This message is posted on behalf of Dave Rand.
This is Dave Rand again, again - I am not part of this mailing list,
and am responding via this forum simply to provide facts, figures and
current status. I continue to be available for questions, comments
and backing data.
There are several different kinds of lists, and in my previous email,
I referred specifically and only to the RBL(tm).
Al Iverson, the originator of the RSS (which is *not* the RBL) brings
up a good point, and that would be that automated re-testing of
certain types of blackholing *can be* a good thing. I will point out
that automated re-testing was, in the day, considered abuse by
itself. The current RSS contains only about 500 confirmed open relays
which have sent spam - the oldest of which (listed by Al himself) is
about 8 years old. This oldest listing is still open, still running
at the same IP address, still has the same in-addr (and, as far as I
know still running in the same closet without any system
administration at all). The Open Relay Plauge is pretty much over,
and the RSS was certainly responsible for curing many systems, and we
have Al to thank for that.
The RSS (which looks at open relays) and OPS (which looks at open
proxies) are examples of semi-automated blackholing lists. In the
early days, MAPS demanded that a human look at each and every spam
prior to testing, so that systems were not tested without cause. I
know I looked at an awful lot of spam, prior to unleashing the RSS
tester on systems. Regardless, we got a *lot* of complaints from
people because "we were attempting to break into their system" -
despite the spam coming from their systems.
There just aren't a lot of open relays any more.
The RBL(tm) is a *fully manual* process. No automation. It is the
"list of last resort". It is used to stop spam coming from
*persistant* spam sources - ones that have been brought to the
attention of the service providers, and that the service provider has
If you want to put in the draft that "fully or semi-automated lists
should have a retest interval", that's fine with me. In fact, this
would help blocklist providers defend against "you are cracking our
system!" complaints. Define the retest interval to be something
reasonable, and I'm certain that all reputation providers doing
automated listing will help.
Automatic expiration for automated lists? Well, we know that 8 years
isn't long enough. I don't know what it should be. 20 years?
But fully manual lists, where details of the of issue have been
communicated to the service provider, and the service provider given
an opportunity to respond? Sorry. If you are advertising routes for
your customers, and cashing their cheques, then you have an obligation
to deal with the complaints. Yes, I know you don't control their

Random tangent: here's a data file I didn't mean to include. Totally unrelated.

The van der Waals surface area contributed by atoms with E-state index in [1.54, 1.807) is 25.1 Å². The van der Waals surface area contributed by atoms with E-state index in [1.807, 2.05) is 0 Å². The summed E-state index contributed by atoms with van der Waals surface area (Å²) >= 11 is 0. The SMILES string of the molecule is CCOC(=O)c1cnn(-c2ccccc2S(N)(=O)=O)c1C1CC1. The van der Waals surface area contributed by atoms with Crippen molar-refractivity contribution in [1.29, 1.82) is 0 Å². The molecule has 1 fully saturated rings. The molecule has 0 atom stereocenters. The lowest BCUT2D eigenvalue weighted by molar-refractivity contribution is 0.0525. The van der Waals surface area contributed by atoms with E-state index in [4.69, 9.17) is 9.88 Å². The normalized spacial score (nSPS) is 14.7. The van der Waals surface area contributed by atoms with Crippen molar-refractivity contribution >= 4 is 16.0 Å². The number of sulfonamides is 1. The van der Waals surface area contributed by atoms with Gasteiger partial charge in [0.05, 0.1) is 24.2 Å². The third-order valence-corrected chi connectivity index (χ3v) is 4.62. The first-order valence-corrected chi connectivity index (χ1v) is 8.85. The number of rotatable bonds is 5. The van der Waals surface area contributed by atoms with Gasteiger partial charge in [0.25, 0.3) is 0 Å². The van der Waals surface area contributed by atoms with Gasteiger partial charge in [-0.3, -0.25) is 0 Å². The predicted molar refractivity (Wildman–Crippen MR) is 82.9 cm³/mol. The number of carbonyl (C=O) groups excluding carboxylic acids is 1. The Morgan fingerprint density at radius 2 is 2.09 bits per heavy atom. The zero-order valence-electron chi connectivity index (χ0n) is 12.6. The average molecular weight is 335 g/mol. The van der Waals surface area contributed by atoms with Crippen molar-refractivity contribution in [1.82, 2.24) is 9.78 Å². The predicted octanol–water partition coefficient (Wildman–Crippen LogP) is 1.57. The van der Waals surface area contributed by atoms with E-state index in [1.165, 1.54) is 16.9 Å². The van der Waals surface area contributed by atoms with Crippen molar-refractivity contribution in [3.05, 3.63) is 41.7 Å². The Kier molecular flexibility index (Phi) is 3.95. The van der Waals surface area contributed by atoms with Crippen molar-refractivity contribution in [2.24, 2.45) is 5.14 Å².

gear, but you *do* control their connection, and you *can* apply
filters, or apply wire-cutters as appropriate.
I don't have the stats for the XBL/CBL, but I do have long term (10
year+) stats for the MAPS data, and I know that *in general*,
addresses that send spam *do not* get better until some action is
taken. I do see cycles of inactivity - but with 100M+ compromised
hosts out there, that's not surprising at all. But the spam almost
always comes back, until the root problem is addressed - securing the
network (usually by blocking port 25, by the service provider).
Service providers will continue to be held accountable for *dealing
with the complaints*. No, I'm not suggesting, in any fashion, that
you have to monitor connections 24x7 for "illegal or immoral
activity", but once a complaint has been registered, and found to be
valid, then the service provider has an obligation to deal with it. I
know they don't want to deal with complaints, and many efforts in the
last few years have been for certain Service Providers to find new
ways to evade this responsibility.
If the service providers can find a way to make full, accurate,
customer-contact information available to the list operators, then we
can work out a way to share the burden for complaints. In many
countries, however, this is either illegal, or not workable, so the
Service Provider is the only one with valid contact information (well,
they know how to get hold of them when the bill isn't paid, anyway :-)
Perhaps I am mis-reading this, or perhaps I'm just confused about the
intent of the draft to insulate service providers from any requirement
of action. If I am, I apologize to the group. Again, I am *all for*
automated re-testing of automated listings. I, and Trend Micro, is
completely against automated removal of any reputation data, without
the Service Provider's guidance.
Guys, have a look at https://nssg.trendmicro.com/nrs/reports/rank.php
No surprise that the top 10 service providers also have some of the
largest number of RBL listings. And if *just* the top 10 service
providers did *anything* to reduce the amount of spam that their
customers generate, we would be dealing with at least an order of
magnitude less spam on the network.
So, once again, I call on the service providers to put the reputation
providers out of business: Stop the spam, at the source. I know you
can, and you know you can too. Just in the last year, 3 networks have
gone from the top-10 to off-the-list. Your network could be next.
Your network should be next.
This pattern has been repeated since the dawn of the RBL. Service
providers have changed their policies, and stopped spam coming from
Again, I am available off list for questions or comments. I've taken
arrows, rocks and bomb threats for years, too, so please not too many
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